“Aye,” Ravenna replied, because she knew — now — the real reason behind the Feast of the Cordials. It was always a cause for celebration in the le Fay household, but that was mostly because it was her mother’s birthday. The Church said that the feast was in celebration of the Cordial sisters, who twin sisters who fought bitterly until St. Robert showed up and the love of Wright or some similar nonsense brought them together. But they were wrong. The Cordial sisters had lived hundreds of years before St. Robert. They’d been witches who somehow along the way started their own religion, one as a priestess for the Light, the other as a priestess for the Dark. And they had not been dead more than five minutes before some of their more devout adherents claimed that they were in fact avatars of the twin Goddesses of Light and Dark.
Then, long after they were dead and buried, some Wrightians came along, couldn’t quite manage to convert the people, and so managed to fudge with the timeline and convince the adherents of the old religion that the Cordial sisters were truly Wrightian saints. They even got their own feast day, the same day of their old holiday. And only the witches and wizards remembered why the day was really sacred, special, worth celebrating.
The witches and wizards … and the Gentry. Who, legend claimed, never forgot a thing.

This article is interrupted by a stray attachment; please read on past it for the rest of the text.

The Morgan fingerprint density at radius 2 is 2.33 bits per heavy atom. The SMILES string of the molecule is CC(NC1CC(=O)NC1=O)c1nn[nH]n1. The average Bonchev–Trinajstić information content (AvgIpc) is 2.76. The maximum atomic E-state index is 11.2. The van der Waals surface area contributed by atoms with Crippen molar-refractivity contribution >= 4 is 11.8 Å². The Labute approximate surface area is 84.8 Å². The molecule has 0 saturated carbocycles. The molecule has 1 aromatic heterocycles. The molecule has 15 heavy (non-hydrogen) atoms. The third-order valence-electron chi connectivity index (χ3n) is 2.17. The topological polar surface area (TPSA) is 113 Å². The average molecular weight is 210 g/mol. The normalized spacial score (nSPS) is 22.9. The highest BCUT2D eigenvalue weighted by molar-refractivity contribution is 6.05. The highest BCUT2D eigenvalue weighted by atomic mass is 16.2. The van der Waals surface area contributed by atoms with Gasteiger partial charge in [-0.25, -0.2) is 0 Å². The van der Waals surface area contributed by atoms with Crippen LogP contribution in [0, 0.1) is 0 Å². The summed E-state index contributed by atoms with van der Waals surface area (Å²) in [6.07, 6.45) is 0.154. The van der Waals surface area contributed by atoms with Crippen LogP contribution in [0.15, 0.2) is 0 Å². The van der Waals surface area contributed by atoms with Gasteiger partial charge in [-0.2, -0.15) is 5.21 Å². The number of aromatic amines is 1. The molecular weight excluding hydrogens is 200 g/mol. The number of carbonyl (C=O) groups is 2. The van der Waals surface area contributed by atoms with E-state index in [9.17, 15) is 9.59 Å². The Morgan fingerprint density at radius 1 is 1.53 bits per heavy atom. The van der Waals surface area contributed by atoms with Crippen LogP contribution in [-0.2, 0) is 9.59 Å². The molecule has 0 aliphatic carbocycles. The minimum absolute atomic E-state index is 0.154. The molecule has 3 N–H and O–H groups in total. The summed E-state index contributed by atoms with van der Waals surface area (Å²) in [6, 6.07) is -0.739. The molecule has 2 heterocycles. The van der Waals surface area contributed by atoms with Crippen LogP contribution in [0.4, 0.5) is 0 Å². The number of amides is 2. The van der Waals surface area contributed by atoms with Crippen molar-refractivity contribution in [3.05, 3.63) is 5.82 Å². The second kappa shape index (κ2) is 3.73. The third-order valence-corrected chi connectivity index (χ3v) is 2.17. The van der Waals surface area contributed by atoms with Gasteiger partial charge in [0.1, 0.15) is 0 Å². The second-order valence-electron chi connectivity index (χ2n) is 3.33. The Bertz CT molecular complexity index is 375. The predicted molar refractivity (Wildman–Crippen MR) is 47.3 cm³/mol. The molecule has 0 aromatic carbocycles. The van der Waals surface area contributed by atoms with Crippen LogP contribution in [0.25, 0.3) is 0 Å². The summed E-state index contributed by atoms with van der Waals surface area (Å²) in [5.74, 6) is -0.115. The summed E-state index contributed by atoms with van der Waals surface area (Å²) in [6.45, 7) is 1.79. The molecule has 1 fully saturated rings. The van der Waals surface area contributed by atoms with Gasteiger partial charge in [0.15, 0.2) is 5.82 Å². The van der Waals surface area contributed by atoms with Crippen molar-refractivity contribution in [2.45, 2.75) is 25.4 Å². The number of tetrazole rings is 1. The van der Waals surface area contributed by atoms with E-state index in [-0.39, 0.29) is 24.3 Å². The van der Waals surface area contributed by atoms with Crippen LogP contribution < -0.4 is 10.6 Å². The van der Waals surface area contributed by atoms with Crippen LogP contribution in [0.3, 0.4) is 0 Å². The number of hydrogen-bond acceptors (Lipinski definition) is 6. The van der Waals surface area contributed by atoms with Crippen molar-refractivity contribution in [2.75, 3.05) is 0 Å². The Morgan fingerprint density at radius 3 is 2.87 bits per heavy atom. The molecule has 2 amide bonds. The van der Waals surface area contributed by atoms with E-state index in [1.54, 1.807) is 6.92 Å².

“So, Ravenna,” Professor Naomi asked, “why do you think we witches and wizards don’t like to go out on nights like this?”
“But it doesn’t make sense,” Ravenna murmured. “The Gentry … they don’t often bother witches and wizards. I mean … not unless we’re the type to bother them. They prefer to … to …”
“To?” Professor Naomi asked.
But Ravenna couldn’t say it — not go after people who deserve it. It wasn’t true, was it? If it was true, Sir Bors would have been captured by the Gentry a dozen times by now. And it wouldn’t have been … whoever it was who had carried Paschal and Chloe. Whoever it was was someone her mother had sympathy for. Her mother would have let a man like Sir Bors stew in his own juices rather than cover for him.
But the Gentry didn’t always think like Sims did …
“Power calls to power,” Professor Naomi said, breaking into Ravenna’s reverie. “It was ever thus. And the problem isn’t that the Gentry don’t like us, Ravenna. The problem is often that they do.”
She took a step back and shook her head. “Which is why I wish that George could have chosen any other night of the year to sneak off to the Tricross. Ah, well. I’ll be sending Merlin after him. But don’t worry too much,” she patted Ravenna’s shoulder, “the Gentry don’t go into well-populated areas — and last I heard, they didn’t fly. Professor Merlin will be fine, and so will George, except for what Merlin and I do to him.”